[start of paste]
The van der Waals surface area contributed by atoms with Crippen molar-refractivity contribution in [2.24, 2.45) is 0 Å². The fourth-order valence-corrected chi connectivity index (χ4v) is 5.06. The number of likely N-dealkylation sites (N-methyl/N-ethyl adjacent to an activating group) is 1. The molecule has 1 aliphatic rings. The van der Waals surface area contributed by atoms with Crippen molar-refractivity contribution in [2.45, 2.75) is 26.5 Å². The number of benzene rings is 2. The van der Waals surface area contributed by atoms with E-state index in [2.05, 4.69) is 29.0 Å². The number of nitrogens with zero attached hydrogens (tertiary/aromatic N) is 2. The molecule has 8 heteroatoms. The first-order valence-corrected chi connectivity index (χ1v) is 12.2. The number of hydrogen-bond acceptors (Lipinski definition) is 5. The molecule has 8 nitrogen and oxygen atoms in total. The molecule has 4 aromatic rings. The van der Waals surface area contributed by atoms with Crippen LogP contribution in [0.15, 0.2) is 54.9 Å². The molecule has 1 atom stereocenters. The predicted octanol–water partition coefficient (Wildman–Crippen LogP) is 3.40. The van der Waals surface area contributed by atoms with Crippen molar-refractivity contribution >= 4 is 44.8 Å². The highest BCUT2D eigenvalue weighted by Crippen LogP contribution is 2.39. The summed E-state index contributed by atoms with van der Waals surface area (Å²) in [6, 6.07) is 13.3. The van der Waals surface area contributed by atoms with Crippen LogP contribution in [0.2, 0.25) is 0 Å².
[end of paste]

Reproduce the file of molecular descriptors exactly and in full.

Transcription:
The van der Waals surface area contributed by atoms with Crippen molar-refractivity contribution in [2.24, 2.45) is 0 Å². The fourth-order valence-corrected chi connectivity index (χ4v) is 5.06. The number of likely N-dealkylation sites (N-methyl/N-ethyl adjacent to an activating group) is 1. The molecule has 1 aliphatic rings. The van der Waals surface area contributed by atoms with Crippen molar-refractivity contribution in [2.45, 2.75) is 26.5 Å². The number of benzene rings is 2. The van der Waals surface area contributed by atoms with E-state index in [2.05, 4.69) is 29.0 Å². The number of nitrogens with zero attached hydrogens (tertiary/aromatic N) is 2. The molecule has 8 heteroatoms. The first-order valence-corrected chi connectivity index (χ1v) is 12.2. The number of hydrogen-bond acceptors (Lipinski definition) is 5. The molecule has 8 nitrogen and oxygen atoms in total. The molecule has 4 aromatic rings. The van der Waals surface area contributed by atoms with Crippen LogP contribution in [0.15, 0.2) is 54.9 Å². The molecule has 1 atom stereocenters. The predicted octanol–water partition coefficient (Wildman–Crippen LogP) is 3.40. The van der Waals surface area contributed by atoms with Crippen molar-refractivity contribution >= 4 is 44.8 Å². The highest BCUT2D eigenvalue weighted by Crippen LogP contribution is 2.39. The summed E-state index contributed by atoms with van der Waals surface area (Å²) in [6, 6.07) is 13.3. The van der Waals surface area contributed by atoms with Crippen LogP contribution in [0.2, 0.25) is 0 Å².